The code of ethics for psychologists is fairly intimidating at first glance. It’s a 15-page living document, complete with a preamble and a distillation of the basic principles into five main ideas. The core ideas aren’t completely different from journalism — striving to reduce harm to subjects (though journalists work to serve the public, not necessarily those that are the focus of the report), and placing a high value on integrity are common in both fields. However, journalistic codes of conduct vary widely. The Society of Professional Journalists published a code of ethics with five key points, but doesn’t go into detail about how these ethics are employed in a given situation. Let’s look at the idea of “Independence:”

Act Independently
Journalists should be free of obligation to any interest other than the public’s right to know.

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What Journalists Can Learn From: Occupiers

(Photo by _PaulS_, via flickr)

Since Sept. 17, the Occupy Movements have been a constant presence in both select cities and the news cycle as media outlets around the world try to make sense of a protest-turned-social movement that has held on for close to 80 days.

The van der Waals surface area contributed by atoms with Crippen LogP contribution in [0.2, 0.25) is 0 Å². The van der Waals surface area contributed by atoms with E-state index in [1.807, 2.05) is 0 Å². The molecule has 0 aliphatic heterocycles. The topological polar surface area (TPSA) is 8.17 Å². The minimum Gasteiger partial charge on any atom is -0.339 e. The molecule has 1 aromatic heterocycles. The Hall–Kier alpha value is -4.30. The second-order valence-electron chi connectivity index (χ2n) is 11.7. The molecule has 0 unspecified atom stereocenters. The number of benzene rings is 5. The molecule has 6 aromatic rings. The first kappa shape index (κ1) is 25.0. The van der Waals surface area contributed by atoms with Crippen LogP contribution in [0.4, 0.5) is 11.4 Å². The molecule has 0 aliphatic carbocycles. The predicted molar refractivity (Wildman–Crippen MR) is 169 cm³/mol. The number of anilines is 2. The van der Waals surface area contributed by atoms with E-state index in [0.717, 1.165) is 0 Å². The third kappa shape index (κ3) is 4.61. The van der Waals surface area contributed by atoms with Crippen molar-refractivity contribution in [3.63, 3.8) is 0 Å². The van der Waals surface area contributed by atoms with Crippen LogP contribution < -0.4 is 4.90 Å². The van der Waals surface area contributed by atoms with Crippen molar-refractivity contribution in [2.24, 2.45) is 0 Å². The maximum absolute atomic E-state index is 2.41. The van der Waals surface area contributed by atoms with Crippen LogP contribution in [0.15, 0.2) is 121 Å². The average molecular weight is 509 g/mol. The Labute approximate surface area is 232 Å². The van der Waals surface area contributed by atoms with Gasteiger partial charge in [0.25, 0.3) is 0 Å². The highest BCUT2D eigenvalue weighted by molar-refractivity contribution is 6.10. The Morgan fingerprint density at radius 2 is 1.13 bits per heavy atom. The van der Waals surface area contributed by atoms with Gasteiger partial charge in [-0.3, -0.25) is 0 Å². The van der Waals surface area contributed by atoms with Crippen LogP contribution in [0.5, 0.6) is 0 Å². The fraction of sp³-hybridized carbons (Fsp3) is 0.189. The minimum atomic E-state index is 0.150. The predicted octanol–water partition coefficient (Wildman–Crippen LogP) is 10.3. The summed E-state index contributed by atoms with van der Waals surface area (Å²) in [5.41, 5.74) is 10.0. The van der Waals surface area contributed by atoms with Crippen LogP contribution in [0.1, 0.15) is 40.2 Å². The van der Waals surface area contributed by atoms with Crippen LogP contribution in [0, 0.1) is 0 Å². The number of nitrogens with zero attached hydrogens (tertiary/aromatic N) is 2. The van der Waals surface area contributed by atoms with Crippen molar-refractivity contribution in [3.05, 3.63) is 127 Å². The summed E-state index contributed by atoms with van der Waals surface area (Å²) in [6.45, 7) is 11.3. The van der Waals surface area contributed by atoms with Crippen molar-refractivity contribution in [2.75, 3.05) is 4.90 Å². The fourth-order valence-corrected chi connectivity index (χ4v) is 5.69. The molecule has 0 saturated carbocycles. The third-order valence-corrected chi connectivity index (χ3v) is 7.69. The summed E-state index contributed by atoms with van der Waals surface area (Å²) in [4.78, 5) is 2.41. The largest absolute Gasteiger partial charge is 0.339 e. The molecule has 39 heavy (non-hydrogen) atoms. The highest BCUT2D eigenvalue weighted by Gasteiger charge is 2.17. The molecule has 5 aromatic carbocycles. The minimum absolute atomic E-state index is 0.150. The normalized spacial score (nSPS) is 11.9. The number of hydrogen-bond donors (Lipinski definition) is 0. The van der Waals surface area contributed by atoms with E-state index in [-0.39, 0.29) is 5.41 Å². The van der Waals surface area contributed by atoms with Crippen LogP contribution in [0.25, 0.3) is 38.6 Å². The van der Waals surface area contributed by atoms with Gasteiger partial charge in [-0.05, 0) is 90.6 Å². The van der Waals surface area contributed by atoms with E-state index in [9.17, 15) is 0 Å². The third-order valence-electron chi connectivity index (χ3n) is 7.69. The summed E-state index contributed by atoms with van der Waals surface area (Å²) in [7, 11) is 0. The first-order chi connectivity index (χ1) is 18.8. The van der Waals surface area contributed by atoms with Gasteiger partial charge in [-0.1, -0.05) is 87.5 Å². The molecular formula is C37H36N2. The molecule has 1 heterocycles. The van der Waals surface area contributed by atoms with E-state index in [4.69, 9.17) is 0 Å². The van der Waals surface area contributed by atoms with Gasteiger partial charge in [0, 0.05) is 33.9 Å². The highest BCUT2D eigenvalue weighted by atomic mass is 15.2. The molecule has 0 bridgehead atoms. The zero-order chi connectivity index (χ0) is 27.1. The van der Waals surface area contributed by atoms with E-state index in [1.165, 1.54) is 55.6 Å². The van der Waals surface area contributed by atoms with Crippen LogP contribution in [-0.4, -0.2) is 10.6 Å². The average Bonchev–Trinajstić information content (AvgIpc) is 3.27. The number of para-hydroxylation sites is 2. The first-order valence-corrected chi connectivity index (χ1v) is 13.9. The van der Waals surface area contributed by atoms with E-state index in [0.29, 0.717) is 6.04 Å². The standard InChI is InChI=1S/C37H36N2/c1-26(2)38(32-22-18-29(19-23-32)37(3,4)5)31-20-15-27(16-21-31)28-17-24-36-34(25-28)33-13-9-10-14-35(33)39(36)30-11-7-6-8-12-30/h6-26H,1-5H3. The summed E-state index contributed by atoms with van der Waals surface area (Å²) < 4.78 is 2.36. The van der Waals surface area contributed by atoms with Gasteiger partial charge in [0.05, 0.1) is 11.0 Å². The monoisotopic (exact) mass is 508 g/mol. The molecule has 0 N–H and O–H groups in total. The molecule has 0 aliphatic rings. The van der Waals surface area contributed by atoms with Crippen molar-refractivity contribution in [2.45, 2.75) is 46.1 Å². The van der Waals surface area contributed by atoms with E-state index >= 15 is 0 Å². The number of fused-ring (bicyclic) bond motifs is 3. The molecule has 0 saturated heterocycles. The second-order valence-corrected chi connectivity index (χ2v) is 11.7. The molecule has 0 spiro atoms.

In the words of Washington Post scribe Elizabeth Flock:

There is the Occupy shown by the news media, defined by police clashes and a lack of hygiene — images that tell non-Occupiers that the movement is leaderless, chaotic and on its way out. But as the marchers passed through towns large and small, and ordinary Americans came out of their homes and businesses to give food, money and words of support, it became clear that this movement isn’t going away.

While Occupy may not be over, it’s never too early to start checking out the lessons media can take from the movement.

1. Remember the fight for press freedom

A press pass is a powerful thing. It confers access and some level of privilege. Watching my Twitter feeds during some of the OWS actions that ended in police action toward journalists, many were aghast that the police would 1. arrest journos and 2. require press pre-registration (if it is even available) before protests.